The field of vaccination has been enhanced significantly by the successful development of two approved vaccines based on messenger RNA (mRNA) technologies. Prior to the COVID-19 pandemic that spread from China in 2019 to the rest of the world in 2020, no mRNA vaccine had ever been approved for use against any disease in humans. However, in late 2020 and early 2021, two mRNA vaccines (developed independently by pharmaceutical and biotechnology companies Pfizer/BioNTech and Moderna) to prevent COVID-19 were approved for emergency use in the United States, Canada, the European Union, and elsewhere. Now, mRNA vaccination strategies are being fast-tracked to combat other diseases. Most notably, researchers have designed an mRNA vaccine to treat and prevent acute disseminated encephalomyelitis (ADEM)—an autoimmune disease similar to multiple sclerosis—in mice. In experimental mouse models, this vaccine was able to prevent encephalomyelitis, or inflammation of the brain and spinal cord. In addition, in mice with early-stage ADEM, the vaccine lessened the onset and severity of the disease and halted disease progression, allowing restoration of motor function. See also: Inflammation; Multiple sclerosis; Ribonucleic acid (RNA); Searching for a COVID-19 vaccine; Vaccination
Briefly, mRNA vaccines work by enabling the body's immune cells to produce a protein (or protein component) that triggers an immune response. This method is in contrast to that of traditional or conventional vaccines, which insert a weakened or inactivated version of the disease-causing pathogen into the body. In both types of vaccines (mRNA and traditional), the subsequent immune response leads to antibody production, which prevents infection from the pathogenic agent. Two significant advantages, though, favor mRNA vaccines. First, modern technologies have simplified the processes used to develop mRNA vaccines, allowing technological platforms to potentially create a vaccine for any infectious disease by inserting the proper mRNA sequence for that particular disease. Second, mRNA vaccines can generate a stronger type of immunity; that is, these vaccines are more potent because they stimulate the immune system to make both antibodies and natural killer T cells—a unique and distinct subset of immune cells, called T lymphocytes, that influence and regulate immune and inflammatory responses. See also: Antibody; Immunity; Immunology; Natural killer T cells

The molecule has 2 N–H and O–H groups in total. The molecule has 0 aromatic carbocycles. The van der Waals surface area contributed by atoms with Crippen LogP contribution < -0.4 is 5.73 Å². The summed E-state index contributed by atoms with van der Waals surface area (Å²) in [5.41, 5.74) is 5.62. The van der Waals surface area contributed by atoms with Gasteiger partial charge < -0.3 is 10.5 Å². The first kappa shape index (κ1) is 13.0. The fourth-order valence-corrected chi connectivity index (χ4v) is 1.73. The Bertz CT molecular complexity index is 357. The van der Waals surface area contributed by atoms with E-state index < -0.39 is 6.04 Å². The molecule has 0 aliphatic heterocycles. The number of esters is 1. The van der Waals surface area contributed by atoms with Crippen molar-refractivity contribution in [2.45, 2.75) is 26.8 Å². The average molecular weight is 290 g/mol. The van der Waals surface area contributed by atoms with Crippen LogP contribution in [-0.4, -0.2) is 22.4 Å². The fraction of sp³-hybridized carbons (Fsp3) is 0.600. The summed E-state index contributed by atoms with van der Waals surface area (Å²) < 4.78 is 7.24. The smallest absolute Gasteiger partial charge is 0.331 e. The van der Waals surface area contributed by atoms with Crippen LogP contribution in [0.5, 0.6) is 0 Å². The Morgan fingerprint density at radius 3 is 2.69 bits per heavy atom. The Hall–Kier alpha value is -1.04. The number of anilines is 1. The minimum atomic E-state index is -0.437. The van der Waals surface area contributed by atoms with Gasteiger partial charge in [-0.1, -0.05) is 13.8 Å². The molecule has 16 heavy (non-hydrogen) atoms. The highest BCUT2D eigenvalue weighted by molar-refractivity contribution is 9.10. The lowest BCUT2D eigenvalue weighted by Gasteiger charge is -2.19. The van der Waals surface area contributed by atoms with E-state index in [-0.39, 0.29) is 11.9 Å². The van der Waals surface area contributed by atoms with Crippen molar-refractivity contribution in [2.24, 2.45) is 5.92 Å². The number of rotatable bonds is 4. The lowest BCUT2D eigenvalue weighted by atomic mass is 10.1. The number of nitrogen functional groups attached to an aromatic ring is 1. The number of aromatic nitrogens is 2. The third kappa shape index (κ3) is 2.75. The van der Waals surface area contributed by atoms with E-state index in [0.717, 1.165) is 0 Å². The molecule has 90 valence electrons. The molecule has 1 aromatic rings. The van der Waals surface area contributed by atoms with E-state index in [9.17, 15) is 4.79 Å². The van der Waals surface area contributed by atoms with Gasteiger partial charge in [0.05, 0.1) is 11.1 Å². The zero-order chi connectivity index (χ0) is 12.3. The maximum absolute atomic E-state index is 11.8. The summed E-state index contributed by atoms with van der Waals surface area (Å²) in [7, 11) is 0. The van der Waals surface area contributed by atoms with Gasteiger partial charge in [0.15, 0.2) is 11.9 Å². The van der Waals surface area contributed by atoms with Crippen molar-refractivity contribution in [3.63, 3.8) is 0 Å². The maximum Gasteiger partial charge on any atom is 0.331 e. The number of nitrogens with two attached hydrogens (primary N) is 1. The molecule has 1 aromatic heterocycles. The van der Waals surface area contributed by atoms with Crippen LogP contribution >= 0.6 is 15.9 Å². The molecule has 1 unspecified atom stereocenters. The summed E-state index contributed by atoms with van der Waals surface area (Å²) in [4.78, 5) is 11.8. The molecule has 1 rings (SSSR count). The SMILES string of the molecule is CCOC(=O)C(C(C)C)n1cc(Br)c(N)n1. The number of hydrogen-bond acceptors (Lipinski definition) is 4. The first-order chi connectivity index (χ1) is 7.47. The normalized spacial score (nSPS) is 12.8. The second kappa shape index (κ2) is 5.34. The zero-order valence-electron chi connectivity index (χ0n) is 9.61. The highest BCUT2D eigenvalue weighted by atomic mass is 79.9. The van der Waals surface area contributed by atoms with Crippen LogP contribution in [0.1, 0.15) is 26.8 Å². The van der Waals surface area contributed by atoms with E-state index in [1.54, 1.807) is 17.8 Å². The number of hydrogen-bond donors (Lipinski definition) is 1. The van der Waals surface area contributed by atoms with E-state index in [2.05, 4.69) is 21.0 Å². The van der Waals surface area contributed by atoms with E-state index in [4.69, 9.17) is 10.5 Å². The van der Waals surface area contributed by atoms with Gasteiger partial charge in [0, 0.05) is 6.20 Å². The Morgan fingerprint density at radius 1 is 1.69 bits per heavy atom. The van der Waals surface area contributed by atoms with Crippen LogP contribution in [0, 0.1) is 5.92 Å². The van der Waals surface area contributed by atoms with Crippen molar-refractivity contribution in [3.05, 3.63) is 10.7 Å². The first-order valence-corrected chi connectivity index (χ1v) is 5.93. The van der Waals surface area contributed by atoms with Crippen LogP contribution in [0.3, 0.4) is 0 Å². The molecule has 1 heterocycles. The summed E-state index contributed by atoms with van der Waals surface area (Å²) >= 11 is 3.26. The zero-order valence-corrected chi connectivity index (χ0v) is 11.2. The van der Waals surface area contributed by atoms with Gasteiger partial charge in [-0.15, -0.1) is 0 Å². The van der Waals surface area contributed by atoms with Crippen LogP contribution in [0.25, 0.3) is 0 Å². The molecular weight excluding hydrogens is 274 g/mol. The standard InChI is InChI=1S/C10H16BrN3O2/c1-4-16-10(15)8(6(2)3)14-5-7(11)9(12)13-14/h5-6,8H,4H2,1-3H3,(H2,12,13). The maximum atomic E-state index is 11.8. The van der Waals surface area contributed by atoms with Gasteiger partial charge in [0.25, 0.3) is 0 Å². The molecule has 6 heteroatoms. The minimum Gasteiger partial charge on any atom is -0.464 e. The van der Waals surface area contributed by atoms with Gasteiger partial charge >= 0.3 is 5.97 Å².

Because of the potentially high efficiency of mRNA vaccines, investigators have applied mRNA vaccine technologies to an area of immune dysfunction that has been difficult to treat and prevent—namely, autoimmune diseases. Autoimmunity is the occurrence of an immune response within an organism to one of its own tissues—that is, a response to a self-constituent. As a result, failure of immune tolerance to self-constituents triggers an autoimmune response that is frequently associated with an autoimmune disease, such as systemic lupus erythematosus, myasthenia gravis, celiac disease, or multiple sclerosis. See also: Acquired immunological tolerance; Autoimmunity
Multiple sclerosis is considered to be an autoimmune disease because the immune system attacks and destroys myelin, which is the insulating material around nerve fibers (axons) and which enhances the conduction of nerve impulses. In individuals with multiple sclerosis, an inflammatory cascade is initiated that leads to breakdown of the blood-brain barrier, which is an endothelial-cell layer that normally prevents large molecules or cells from entering the central nervous system. In multiple sclerosis, however, T cells, inflammatory cells, and signaling molecules known as cytokines enter the central nervous system, damaging both myelin and the axons themselves. Following this damage, the symptoms of multiple sclerosis appear progressively, including muscle weakness, lack of coordination, memory loss, mood disorders, and the inability to control bladder and bowel functions. See also: Central nervous system; Cytokine; Nerve; Neuron
Neuromuscular dysfunction in multiple sclerosis patients often progresses to a highly debilitating state. Furthermore, treatment is difficult and often inadequate. Multiple sclerosis is typically treated as a chronic disease, utilizing various drugs that attempt to lessen symptoms or slow progression of the disease. Therefore, the creation of an mRNA vaccine against ADEM, which is used to model multiple sclerosis in animals, is a promising development. Most significantly, the experimental mRNA vaccine controlled autoreactive T cells in mouse models without inducing systemic immune suppression or inflammation. As such, the vaccine blocked all clinical signs of encephalomyelitis in mouse models and prevented ADEM progression in mice with established early signs of disease. If these results are sustained in further scientific trials in mice, and if they continue to be safe and efficacious, scientists hope that the mRNA vaccine could eventually be tested on human patients suffering from multiple sclerosis.